Global Lambda Integrated Facility

Subject Re: globally unique identifiers for lightpaths?
From Ronald van der Pol <Ronald.vanderPol@xxxxxxxx>
Date Fri, 21 Dec 2007 13:29:24 +0100

On Fri, Dec 07, 2007 at 09:40:09 +0100, Leon Gommans wrote:

> Ronald,
> Within our work with Internet2 we discussed the same issue. Essentially
> your need to refer to a "network session id"
> that needs to be created in a globally unique way. Each domain may have
> to take the initiative to create such
> an identifier. In our discussion with Internet2 we started to called it
> a Global Resource Identifier (GRI).
> This identifier essentially allows local domains to assign its resources
> to this GRI. The information related to local resources can was called a
> Local Resource Identifier (LRI). Each domain can use its own conventions
> here. The GRI was essentially build using a domain identifier and some
> number which each domain is free to choose as long as it is unique and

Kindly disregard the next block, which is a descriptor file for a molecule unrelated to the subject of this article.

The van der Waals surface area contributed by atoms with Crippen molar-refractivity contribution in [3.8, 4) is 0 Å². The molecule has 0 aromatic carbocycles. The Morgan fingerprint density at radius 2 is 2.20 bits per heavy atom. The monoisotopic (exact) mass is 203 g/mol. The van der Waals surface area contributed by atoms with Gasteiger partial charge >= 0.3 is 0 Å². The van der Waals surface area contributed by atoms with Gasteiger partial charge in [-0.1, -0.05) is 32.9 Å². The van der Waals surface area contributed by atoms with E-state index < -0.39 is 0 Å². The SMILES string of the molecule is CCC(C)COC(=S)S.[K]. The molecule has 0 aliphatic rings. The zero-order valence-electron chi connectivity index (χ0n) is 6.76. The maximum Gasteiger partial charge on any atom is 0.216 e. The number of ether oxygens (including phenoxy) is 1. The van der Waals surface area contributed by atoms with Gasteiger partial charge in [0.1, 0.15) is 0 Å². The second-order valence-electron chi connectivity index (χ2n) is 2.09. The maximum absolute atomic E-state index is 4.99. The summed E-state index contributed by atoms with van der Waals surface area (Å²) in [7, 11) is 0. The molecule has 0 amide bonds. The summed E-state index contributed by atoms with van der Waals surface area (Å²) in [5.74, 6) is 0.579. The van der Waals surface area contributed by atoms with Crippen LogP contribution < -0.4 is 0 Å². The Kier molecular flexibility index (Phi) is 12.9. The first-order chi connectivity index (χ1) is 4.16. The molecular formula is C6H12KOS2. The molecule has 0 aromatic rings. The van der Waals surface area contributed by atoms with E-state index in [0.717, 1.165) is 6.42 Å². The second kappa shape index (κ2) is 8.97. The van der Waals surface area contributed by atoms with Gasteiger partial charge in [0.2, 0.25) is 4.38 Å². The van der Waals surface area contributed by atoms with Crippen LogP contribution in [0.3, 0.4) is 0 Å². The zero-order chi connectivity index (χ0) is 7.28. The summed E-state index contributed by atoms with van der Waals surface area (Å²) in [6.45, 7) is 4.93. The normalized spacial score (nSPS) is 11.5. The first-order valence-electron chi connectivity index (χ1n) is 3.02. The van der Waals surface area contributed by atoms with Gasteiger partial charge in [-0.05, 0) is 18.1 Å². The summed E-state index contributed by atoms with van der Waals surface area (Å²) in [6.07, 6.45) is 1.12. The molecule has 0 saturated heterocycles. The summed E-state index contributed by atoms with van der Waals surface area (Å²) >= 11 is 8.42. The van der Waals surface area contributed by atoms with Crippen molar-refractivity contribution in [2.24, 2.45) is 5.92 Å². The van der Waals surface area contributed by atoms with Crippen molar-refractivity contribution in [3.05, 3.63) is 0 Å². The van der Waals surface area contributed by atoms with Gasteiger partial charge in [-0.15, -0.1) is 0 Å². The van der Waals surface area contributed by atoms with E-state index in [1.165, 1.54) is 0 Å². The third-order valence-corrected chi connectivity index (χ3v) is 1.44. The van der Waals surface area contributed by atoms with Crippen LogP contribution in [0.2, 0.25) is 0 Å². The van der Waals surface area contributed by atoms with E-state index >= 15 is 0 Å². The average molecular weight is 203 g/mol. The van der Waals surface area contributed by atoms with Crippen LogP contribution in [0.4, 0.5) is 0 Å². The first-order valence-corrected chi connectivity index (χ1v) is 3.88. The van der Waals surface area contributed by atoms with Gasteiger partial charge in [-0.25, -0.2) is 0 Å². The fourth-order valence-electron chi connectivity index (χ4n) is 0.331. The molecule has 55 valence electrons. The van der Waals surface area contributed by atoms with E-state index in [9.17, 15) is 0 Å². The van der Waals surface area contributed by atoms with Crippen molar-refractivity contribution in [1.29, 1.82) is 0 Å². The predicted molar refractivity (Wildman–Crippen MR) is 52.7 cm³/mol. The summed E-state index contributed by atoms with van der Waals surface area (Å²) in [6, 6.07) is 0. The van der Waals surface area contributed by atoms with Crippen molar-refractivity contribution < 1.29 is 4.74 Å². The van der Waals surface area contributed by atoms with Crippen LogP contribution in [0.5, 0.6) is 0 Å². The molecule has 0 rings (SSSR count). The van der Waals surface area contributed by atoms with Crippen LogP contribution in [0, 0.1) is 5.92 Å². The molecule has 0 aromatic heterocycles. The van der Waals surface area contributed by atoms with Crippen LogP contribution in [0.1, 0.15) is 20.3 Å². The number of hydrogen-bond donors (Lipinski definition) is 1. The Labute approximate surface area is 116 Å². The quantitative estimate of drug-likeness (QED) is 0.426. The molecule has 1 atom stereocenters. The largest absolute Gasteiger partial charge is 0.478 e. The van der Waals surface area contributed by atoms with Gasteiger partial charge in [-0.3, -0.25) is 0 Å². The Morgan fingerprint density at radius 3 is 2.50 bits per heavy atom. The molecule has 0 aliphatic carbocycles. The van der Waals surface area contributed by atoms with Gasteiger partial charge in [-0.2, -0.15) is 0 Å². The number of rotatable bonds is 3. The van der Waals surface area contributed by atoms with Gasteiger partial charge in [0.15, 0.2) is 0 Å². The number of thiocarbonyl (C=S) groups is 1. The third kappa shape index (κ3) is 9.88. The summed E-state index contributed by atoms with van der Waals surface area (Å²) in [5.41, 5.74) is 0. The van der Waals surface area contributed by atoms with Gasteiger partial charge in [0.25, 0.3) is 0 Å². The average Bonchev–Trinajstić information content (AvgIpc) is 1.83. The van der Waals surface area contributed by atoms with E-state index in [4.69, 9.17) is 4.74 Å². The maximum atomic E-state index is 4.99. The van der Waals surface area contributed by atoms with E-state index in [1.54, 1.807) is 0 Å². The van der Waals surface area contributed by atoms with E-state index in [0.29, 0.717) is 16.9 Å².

> adheres to some format constraints posed by the inter-domain signalling
> protocol. The random number you mentioned could be one way. One may
> start to think about domain-id's that some authority will issue and this
> might need discussion in the GLIF.


Not many oppinions yet. So let me make a proposal. Let's keep it simple
and just use a 14 digit number. A human being can use this convention:

YYYYMMDDhhmmss, where
YYYY: year
MM: month
DD: day
hh: hour (in UTC)
mm: minutes
ss: seconds

e.g. 20071221121256

A computer can either generate this string or generate a 14 digit random
number. In both cases the likelihood of collisions is low and when it
happens it can easily be resolved by picking a new number. No central
registration authority is needed. The sourcing GOLE (in the case of
manually provisioned lightpaths) or the dynamic provisioning/reservation
system picks the number.

This ID is just used as a unique identifier to which all parties can
refer to. Nothing more, nothing less.

Many domains will probably map this global ID to the locally used ID.

This ID does not give any information about topology, users, etc. That
information should be stored somewhere else (some may use a database
to store this information, some may encode this information in the
locally used ID, etc).

A GLIF end-to-end monitoring system should provide information about
all the domains crossed by a lightpath.

What do you all think?

PS. We can choose to use this number in the PATH TRACE overhead
(16 bytes for SDH).